Jacob's Ladder

The hero of this Theatre en Bloc premiere wrestles with ethical issues while working for FDR

Babs George and Zach Kleinsmith in <i>Jacob's Ladder</i>
Babs George and Zach Kleinsmith in Jacob's Ladder (Courtesy of Will Hollis Snider)

Many of us, regardless of religious affiliation, are familiar with the biblical Jacob and his vision of a ladder, a metaphor for his ascension to heaven. Theatre en Bloc is currently offering a production of a new work by the same name, but the Jacob in focus here climbs a different ladder, this time in the workforce, having just begun a job as a staffer in FDR's White House. Pressures of work, home life, and a raging war bubble up, causing our protagonist to wrestle with morality and eventually to do his own part to incite change.

Using a familial connection to secure himself a spot in the office of the most powerful man in the world, Jacob (Zach Kleinsmith) is a nervous yet ambitious recent Harvard graduate, a young Jewish man passionate about his family and his convictions, but unsure how to thrive in his new position. Kleinsmith delivers a solid performance, both quirky and confident when called for. Sharing his office is FDR's firecracker secretary, Patsy (a biting Johanna Whitmore), who does little to help him gain his footing and has little patience for his optimism and inexperience. Through his close proximity to the president, Jacob eventually learns of plans to bomb the Nazi concentration camps, an issue that is to him both ethical and deeply personal, as a relative of his is currently imprisoned at one such camp.

When not ferrying documents back and forth, Jacob enjoys time with his charming wife, Sara, played by Theatre en Bloc's own Jenny Lavery. Though deeply in love with her husband, Sara has her own ambitions apart from her family, and Lavery portrays the affable but driven young woman with aplomb. A foil to Sara's modern independence is Jacob's mother, Esther, an Eastern European who escaped her tumultuous past, played by the formidable Babs George. At times this role skirts the line of stereotype, but George's superb talent helps mask these deficiencies in the script, producing a character who feels well-rounded and believable.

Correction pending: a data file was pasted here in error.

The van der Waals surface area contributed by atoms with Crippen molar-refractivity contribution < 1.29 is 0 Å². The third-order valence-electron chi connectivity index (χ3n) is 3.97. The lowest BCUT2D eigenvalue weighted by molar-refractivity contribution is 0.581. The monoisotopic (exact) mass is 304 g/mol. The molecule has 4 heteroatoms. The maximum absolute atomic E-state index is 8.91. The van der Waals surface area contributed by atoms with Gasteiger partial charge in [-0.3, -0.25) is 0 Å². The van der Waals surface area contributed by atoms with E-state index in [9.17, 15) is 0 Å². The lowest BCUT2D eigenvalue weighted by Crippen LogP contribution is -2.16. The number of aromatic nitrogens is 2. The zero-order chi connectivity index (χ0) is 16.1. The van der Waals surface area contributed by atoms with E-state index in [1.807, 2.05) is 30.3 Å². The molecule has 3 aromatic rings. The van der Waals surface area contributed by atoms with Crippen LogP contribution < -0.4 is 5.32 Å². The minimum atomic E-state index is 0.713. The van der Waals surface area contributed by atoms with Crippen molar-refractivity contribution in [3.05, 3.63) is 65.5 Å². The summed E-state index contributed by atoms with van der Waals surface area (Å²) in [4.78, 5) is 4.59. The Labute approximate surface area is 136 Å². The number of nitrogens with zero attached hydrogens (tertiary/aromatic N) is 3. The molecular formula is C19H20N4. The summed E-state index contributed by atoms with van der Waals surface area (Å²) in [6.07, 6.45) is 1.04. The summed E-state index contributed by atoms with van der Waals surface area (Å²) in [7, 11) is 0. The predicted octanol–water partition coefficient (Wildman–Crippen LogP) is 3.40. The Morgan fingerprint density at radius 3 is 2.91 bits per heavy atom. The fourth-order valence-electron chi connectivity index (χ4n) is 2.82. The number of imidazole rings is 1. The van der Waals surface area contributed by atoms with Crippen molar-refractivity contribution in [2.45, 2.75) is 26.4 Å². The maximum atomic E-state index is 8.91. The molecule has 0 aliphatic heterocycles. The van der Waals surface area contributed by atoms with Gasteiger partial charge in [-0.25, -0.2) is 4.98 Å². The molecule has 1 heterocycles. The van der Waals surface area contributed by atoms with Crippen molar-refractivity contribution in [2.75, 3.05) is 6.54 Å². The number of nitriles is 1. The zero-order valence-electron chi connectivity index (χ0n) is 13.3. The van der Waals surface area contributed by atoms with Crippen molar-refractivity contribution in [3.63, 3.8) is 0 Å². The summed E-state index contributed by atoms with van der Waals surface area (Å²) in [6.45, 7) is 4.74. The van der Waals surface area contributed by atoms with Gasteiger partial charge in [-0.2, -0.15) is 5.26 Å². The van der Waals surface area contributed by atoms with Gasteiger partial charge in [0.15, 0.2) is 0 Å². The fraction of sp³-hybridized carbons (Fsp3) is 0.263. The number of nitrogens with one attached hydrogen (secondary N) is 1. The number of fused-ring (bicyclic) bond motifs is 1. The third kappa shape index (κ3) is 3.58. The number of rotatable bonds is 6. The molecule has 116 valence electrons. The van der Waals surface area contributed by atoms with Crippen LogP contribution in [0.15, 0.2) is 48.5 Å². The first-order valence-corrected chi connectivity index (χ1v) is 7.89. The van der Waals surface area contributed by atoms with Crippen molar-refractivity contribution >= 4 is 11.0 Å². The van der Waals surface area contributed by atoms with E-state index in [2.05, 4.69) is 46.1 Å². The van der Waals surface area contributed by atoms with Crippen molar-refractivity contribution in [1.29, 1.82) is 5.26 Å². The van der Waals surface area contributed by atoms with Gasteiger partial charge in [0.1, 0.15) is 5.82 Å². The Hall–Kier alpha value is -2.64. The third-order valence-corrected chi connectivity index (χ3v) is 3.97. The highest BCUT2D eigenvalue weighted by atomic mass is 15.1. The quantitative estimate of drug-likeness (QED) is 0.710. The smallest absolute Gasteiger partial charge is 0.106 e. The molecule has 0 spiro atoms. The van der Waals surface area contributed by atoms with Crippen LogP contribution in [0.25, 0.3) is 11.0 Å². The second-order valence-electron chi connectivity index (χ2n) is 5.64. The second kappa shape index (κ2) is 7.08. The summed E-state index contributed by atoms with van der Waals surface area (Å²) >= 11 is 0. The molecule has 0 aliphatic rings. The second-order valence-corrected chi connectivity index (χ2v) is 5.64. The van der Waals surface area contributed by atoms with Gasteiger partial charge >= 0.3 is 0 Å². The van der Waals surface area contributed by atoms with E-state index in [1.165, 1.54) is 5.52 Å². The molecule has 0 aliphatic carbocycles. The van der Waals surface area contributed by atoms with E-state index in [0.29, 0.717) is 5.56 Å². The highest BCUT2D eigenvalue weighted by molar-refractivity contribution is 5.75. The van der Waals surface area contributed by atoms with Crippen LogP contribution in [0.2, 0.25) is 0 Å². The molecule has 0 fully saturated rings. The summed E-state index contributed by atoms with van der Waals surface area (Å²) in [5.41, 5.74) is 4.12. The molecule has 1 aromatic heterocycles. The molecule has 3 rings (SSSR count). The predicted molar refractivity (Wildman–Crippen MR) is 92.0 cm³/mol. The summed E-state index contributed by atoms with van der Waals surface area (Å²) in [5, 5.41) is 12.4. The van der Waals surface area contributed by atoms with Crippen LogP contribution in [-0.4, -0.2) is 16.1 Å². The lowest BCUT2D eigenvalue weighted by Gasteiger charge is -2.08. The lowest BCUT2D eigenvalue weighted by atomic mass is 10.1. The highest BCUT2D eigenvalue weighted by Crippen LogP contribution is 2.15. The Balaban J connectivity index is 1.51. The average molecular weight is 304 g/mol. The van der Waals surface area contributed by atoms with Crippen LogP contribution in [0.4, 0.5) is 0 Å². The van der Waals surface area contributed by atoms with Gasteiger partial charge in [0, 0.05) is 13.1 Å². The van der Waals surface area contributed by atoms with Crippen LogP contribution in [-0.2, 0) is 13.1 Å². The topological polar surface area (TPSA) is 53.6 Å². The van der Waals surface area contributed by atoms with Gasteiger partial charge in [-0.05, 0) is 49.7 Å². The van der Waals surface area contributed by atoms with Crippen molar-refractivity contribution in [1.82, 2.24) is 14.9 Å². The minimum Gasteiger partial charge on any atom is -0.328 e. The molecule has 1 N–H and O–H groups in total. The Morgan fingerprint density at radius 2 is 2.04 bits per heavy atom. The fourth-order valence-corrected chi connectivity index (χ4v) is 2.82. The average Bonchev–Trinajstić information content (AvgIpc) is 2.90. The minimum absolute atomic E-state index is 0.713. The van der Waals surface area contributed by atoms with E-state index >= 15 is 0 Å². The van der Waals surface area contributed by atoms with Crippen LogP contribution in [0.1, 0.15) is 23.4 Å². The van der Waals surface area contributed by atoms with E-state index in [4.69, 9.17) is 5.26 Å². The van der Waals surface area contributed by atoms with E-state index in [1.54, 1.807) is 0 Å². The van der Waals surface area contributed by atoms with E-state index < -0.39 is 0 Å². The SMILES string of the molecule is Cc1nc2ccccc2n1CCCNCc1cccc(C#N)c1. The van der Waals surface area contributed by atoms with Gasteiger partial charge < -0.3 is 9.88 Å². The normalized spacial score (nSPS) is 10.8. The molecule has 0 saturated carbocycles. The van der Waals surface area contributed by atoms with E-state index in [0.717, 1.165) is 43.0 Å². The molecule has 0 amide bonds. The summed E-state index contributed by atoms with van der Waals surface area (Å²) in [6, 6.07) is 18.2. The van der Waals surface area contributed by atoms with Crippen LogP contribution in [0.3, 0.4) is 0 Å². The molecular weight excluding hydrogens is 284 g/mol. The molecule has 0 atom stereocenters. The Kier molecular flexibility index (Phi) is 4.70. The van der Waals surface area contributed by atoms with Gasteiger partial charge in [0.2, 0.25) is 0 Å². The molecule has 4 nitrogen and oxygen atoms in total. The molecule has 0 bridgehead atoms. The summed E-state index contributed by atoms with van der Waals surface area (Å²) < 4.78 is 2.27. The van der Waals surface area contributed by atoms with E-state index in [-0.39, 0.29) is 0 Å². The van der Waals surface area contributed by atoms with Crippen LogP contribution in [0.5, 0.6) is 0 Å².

Any problems I have with this production are rooted in the script, written by Dennis Bailey and David Mixner. Much of the dialogue feels a bit stilted and unnatural, a hurdle that this talented group of actors works to overcome. There are also some inconsistencies peppered throughout – Jacob, referred to as "the smartest man in the room," is unable to remember Hamlet's name, for one. Furthermore, I find it difficult to believe that Jacob would be allowed to speak to the president about highly confidential information that he had no business knowing in the first place, though it does make for a lovely moment at the end of the play.

Under Derek Kolluri's smart direction, Theatre en Bloc overcomes these minor roadblocks and once more delivers high-caliber theatre. The visuals are gorgeous, from Leslie Turner's smooth, abstract scenic design to Steven Shirey's soft, blue-toned lighting. Blake Addyson's big band sound design helps take us back in time, as do Jenny Hanna-Chambers' lovely costumes. One of my favorite decisions, though, is the choice to perform in the Boyd Vance Theatre at the George Washington Carver Museum, an underutilized space in our theatre community. The skilled creative team at Theatre en Bloc consistently works to bring us new works in new ways, and Jacob's Ladder is a step up in the right direction.


Jacob's Ladder

Boyd Vance Theatre, 1165 Angelina, 512/522-4083
www.theatreenbloc.org
Through April 19
Running time: 2 hr.

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KEYWORDS FOR THIS STORY

Theatre En Bloc, Dennis Bailey, David Mixner, Derek Kolluri, Jenny Lavery, Babs George, Zach Kleinsmith, Johanna Whitmore, Steven Shirey, Leslie Turner, Jenny Henna-Chambers, Blake Addyson

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